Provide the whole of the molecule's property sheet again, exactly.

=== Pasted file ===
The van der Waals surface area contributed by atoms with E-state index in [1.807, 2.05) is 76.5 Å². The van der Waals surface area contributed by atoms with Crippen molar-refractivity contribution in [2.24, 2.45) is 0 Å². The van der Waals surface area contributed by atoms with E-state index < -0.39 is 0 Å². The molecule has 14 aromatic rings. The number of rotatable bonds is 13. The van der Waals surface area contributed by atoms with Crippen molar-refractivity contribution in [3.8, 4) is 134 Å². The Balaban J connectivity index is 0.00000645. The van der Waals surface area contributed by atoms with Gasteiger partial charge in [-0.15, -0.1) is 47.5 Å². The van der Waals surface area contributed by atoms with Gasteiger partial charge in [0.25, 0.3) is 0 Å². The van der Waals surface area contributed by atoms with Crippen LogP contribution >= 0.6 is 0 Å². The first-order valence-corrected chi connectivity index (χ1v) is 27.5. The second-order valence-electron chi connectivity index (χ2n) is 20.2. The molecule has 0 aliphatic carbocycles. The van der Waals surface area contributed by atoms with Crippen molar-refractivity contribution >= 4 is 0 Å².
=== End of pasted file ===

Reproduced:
The van der Waals surface area contributed by atoms with E-state index in [1.807, 2.05) is 76.5 Å². The van der Waals surface area contributed by atoms with Crippen molar-refractivity contribution in [2.24, 2.45) is 0 Å². The van der Waals surface area contributed by atoms with E-state index < -0.39 is 0 Å². The molecule has 14 aromatic rings. The number of rotatable bonds is 13. The van der Waals surface area contributed by atoms with Crippen molar-refractivity contribution in [3.8, 4) is 134 Å². The Balaban J connectivity index is 0.00000645. The van der Waals surface area contributed by atoms with Gasteiger partial charge in [-0.15, -0.1) is 47.5 Å². The van der Waals surface area contributed by atoms with Gasteiger partial charge in [0.25, 0.3) is 0 Å². The van der Waals surface area contributed by atoms with Crippen LogP contribution >= 0.6 is 0 Å². The first-order valence-corrected chi connectivity index (χ1v) is 27.5. The second-order valence-electron chi connectivity index (χ2n) is 20.2. The molecule has 0 aliphatic carbocycles. The van der Waals surface area contributed by atoms with Crippen molar-refractivity contribution >= 4 is 0 Å².